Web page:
Fireside Friday with… FlexTrade’s Andy Mahoney

The TRADE catches up with FlexTrade’s managing director, Andy Mahoney, to discuss upcoming regulations, developments within the EMS space and steps being taken to improve efficiency.

Andy Mahoney, managing director at FlexTrade

How will the changing scope of regulation, such as a post-Brexit definition of multilateral trading facilities (MTFs), impact EMS providers like yourself?

This is a topic on everyone’s minds in the EMS space – specifically, what constitutes a venue and an EMS. So it’s been fascinating to see how the proposals have evolved. The initial intention was to address and resolve a genuine potential grey area. However, today, the discussion has moved toward broadly applying regulatory oversight to two distinct pieces of software, which serve very different purposes.

Fundamentally, our view is that an EMS doesn’t meet the definition of a multilateral trading facility. Certain situations require consideration, for example, where rulebooks for trading interests to interact have been implemented without proper regulatory oversight. However, at its heart, the EMS is a translation layer, making human trading readable by a machine, which offers transparency and efficiency.

My concern is that intent of the proposals may deliver a different outcome than the initial intentions. Therefore, it would be prudent to focus on the crux of the issue the regulator is trying to resolve – be it the machine readability or otherwise, rather than the naming convention of EMS, OMS or other solutions or tools.

Looking ahead, we will remain actively engaged in the conversation and are working with several industry experts across the buy-side and sell-side to create additional thought leadership content to explain the mechanics of what an EMS does in greater detail. We also continue to monitor the situation since this appears to be an area of focus for all regulators.

How would you say the EMS space is evolving?

Firstly, multi-asset is the name of the game, pretty much across the board. For many reasons, almost every trading desk we’re engaged with has ambitions to consolidate trading technology into one system. Of course cost is, perhaps unsurprisingly, a primary driver, but increasingly, we hear consolidation of automation and workflow capabilities to be equally important. For example, taking this approach means it’s possible to remove trading strategies siloed by asset class and instead create workflows based on whether it’s a liquid instrument you’re trading or an illiquid instrument.

Secondly, we’ve also seen an evolution of electronic liquidity providers that previously sat at the end of a smart order router, not directly interacting with the buy-side, coming up the food chain into the EMS directly. It’s an interesting development and represents a true democratisation of liquidity, where the buy-side can access the liquidity tailored for them on their terms.

What are the key changes in demand from a user experience standpoint?

We are witnessing a period of exciting, rapid transformation. New initiatives such as FDC3 (the Financial Desktop Connectivity and Collaboration Consortium), the interoperability movement and the emphasis on workflow-led design are driving this, with clients demanding a seamless workflow between their OMS, EMS, pre-trade, and analytics. Using FDC3, we can be agnostic regarding the vendors we interact with. In addition, raising FDC3 intents allows us to have an abstraction layer so that we’re not bound tightly to the various applications within the client’s workflow, which creates a more agile environment for users.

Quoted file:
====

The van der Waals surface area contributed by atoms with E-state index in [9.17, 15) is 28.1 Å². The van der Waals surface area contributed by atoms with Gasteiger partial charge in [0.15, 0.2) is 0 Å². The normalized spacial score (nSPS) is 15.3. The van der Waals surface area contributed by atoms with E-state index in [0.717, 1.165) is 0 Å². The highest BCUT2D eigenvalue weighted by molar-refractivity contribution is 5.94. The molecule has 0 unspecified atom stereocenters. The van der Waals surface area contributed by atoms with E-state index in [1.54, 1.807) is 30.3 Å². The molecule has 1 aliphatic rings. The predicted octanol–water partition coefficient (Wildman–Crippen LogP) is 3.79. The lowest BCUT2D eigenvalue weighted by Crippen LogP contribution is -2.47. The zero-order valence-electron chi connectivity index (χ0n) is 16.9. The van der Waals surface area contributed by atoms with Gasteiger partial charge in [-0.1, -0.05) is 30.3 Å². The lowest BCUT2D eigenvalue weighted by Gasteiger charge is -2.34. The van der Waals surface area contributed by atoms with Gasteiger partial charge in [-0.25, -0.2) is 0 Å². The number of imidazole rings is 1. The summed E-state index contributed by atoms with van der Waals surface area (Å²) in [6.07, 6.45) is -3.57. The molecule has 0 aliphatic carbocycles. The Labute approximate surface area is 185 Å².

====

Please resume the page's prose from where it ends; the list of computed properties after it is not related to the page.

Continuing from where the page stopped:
Of course, in the EMS space, speed matters, and ease of use and minimal clicks are always top of mind. Our clients want seamless workflows to minimise the number of button clicks, and rather than having to sit in their EMS, OMS or other applications, they’re thinking of it as a single workflow, and so are we. That’s the future of delivering technology, ensuring each component sits well within the client’s workflow. So ultimately, rather than being application-centric, we’re workflow centric.

What steps are being taken to improve overall efficiency?

One of our core focus areas is ensuring that every action a trader takes within the solution counts. Improving overall efficiency is not just implementing automation, for example, by applying the traditional algo wheel logic. It’s about taking the next logical step to understand where cutting-edge technologies, such as robotic process automation, can streamline processes further. For example, where are traders taking deterministic actions that require minimal thought or judgment calls to be made? How can those actions be automated from 10 clicks down to zero clicks? They are important problems to solve. By doing so, traders using an EMS or trading system can essentially operate within a cockpit, where the user can make judgment calls one way or the other. Any deterministic steps are taken care of by the automation in the background. So the next evolution of workflow is not just order automation. It’s workflow automation as well.